Ask the Board – May 21, 2018 | RALPH SCHORBACH

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“What are some of the most effective ways to utilize smaller surfaces for signage or projection?”


There are realities and realistic expectations given to most digital signage implementations. Most of us don’t enjoy billboard-sized displays spread across a venue, complex, city or states. This month’s question regarding the most effective ways to utilize smaller surfaces for signage really relates to in-window or in-door displays. I consider smaller surfaces to be 50-inches or less. Growing larger can make for a variety of topics relating toward distance viewing, i.e. bus stops, airports, wayfinding and a host of other displays uses. 

Projection is another beast. I almost would not consider it in this conversation because you typically use projection when you can’t afford larger display screens, or you enjoy paying for the cost of bulbs every several months. Projection does lead to great multi-projector image melting without seams, across room contours and on walls that are temporary or generally dark.  One of the best parts about projection; if it is off, it looks like another white wall. Turn it on when you need to, and use it only when required to get that eye-catching “that wasn’t there yesterday look.”

Another big aspect of smaller displays are the benefits and physical limitation you don’t get with larger displays; space savings, lower power and weight utilization, generally lower maintenance and replacement costs, less engineering and easier access (for instance, without having to get an 80-foot boom lift just to reach the bottom of our large LED sign and then start climbing inside).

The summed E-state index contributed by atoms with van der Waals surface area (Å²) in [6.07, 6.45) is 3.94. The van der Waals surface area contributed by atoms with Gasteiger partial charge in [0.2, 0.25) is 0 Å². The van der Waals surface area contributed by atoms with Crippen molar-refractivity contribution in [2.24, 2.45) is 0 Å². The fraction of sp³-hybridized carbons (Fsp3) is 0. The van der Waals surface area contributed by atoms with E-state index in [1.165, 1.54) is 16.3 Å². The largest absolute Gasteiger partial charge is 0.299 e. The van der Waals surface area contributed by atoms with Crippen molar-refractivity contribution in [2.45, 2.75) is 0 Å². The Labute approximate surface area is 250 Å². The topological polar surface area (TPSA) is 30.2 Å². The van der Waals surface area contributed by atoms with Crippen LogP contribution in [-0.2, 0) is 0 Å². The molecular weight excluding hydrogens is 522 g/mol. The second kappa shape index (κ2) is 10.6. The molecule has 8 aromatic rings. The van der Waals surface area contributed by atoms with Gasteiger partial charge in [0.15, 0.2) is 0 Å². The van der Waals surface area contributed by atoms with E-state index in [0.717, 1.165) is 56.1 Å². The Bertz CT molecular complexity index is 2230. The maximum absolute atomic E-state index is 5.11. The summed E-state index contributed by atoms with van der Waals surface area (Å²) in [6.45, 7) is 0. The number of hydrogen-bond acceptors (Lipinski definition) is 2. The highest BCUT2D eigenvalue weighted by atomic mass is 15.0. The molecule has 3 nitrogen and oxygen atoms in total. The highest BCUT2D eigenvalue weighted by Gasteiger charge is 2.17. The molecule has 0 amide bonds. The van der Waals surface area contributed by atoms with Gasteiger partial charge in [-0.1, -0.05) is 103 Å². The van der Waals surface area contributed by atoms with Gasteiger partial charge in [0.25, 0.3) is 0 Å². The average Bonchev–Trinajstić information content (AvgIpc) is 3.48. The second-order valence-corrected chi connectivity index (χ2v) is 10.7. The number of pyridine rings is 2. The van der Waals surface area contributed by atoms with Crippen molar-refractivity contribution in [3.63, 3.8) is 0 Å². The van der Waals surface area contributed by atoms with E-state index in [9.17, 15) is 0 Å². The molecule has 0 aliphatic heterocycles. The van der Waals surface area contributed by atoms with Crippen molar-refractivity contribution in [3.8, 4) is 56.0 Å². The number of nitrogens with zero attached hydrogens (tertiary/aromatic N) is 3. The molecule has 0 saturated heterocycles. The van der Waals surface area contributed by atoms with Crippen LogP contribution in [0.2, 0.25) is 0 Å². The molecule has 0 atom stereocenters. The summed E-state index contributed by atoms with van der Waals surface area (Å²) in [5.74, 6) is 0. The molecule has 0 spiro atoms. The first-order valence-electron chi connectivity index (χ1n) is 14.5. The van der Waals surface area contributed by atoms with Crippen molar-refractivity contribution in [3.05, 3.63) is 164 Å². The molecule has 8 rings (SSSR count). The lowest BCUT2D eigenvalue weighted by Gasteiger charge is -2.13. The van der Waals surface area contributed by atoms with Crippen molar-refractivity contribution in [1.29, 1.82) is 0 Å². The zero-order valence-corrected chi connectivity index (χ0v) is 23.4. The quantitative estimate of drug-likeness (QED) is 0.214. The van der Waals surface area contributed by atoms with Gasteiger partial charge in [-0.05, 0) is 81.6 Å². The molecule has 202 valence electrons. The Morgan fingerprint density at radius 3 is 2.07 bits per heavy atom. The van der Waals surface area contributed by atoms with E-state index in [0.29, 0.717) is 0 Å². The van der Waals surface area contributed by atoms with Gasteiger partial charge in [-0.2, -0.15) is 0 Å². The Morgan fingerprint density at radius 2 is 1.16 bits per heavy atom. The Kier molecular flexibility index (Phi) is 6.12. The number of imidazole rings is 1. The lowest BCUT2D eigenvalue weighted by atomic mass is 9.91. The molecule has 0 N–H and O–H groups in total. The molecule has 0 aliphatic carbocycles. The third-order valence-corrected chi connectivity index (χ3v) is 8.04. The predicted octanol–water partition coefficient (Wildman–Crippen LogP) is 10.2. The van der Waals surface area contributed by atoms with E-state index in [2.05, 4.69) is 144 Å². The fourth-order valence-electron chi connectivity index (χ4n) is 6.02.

Smaller displays give you the advantage to blend the image/screen into the wall, pinpoint your message to a meeting room, end of a display aisle, on top of a gas pump or in a corridor. This way, it can display a basic loop or match the wall pattern when not in use and pop with color, excitement and even local-area sound as needed. A single small screen is much more visible across the room than a roomed-sized display sending the same message. This provides more personal, one-on-one messaging, which content still has to perform. The key to smaller displays is the interaction; people have the attention span to read and comprehend the smaller display as they go by, and they may even slow to review it and interact with it. The goal with digital signage is to capture the guest just long enough to send the message.  No more, no less.

About Author

IT Manager
Fairplex

MEMBER OF THE DSE ADVISORY BOARD
End User Council

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